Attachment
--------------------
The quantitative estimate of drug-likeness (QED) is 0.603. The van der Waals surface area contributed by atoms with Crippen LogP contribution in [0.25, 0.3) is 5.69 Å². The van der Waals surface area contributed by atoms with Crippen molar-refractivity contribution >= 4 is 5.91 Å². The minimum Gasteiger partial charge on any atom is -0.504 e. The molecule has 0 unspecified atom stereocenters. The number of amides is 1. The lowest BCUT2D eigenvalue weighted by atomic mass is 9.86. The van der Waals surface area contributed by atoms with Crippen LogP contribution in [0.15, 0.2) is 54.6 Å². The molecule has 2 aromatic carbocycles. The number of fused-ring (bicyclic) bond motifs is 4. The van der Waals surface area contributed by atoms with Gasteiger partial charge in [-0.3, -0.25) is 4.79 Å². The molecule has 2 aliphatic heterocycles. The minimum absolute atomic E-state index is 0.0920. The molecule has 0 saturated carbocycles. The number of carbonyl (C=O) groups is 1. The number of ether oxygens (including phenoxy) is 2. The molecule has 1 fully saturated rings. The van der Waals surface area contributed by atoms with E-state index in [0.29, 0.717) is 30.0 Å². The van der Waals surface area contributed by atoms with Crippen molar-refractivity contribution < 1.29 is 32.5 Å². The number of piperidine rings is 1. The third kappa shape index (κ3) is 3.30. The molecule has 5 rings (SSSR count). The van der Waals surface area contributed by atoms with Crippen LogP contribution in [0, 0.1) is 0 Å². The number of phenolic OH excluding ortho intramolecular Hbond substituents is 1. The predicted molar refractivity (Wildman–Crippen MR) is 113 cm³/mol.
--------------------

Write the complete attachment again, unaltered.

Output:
The quantitative estimate of drug-likeness (QED) is 0.603. The van der Waals surface area contributed by atoms with Crippen LogP contribution in [0.25, 0.3) is 5.69 Å². The van der Waals surface area contributed by atoms with Crippen molar-refractivity contribution >= 4 is 5.91 Å². The minimum Gasteiger partial charge on any atom is -0.504 e. The molecule has 0 unspecified atom stereocenters. The number of amides is 1. The lowest BCUT2D eigenvalue weighted by atomic mass is 9.86. The van der Waals surface area contributed by atoms with Crippen LogP contribution in [0.15, 0.2) is 54.6 Å². The molecule has 2 aromatic carbocycles. The number of fused-ring (bicyclic) bond motifs is 4. The van der Waals surface area contributed by atoms with Gasteiger partial charge in [-0.3, -0.25) is 4.79 Å². The molecule has 2 aliphatic heterocycles. The minimum absolute atomic E-state index is 0.0920. The molecule has 0 saturated carbocycles. The number of carbonyl (C=O) groups is 1. The number of ether oxygens (including phenoxy) is 2. The molecule has 1 fully saturated rings. The van der Waals surface area contributed by atoms with E-state index in [0.29, 0.717) is 30.0 Å². The van der Waals surface area contributed by atoms with Crippen molar-refractivity contribution < 1.29 is 32.5 Å². The number of piperidine rings is 1. The third kappa shape index (κ3) is 3.30. The molecule has 5 rings (SSSR count). The van der Waals surface area contributed by atoms with Crippen LogP contribution in [0, 0.1) is 0 Å². The number of phenolic OH excluding ortho intramolecular Hbond substituents is 1. The predicted molar refractivity (Wildman–Crippen MR) is 113 cm³/mol.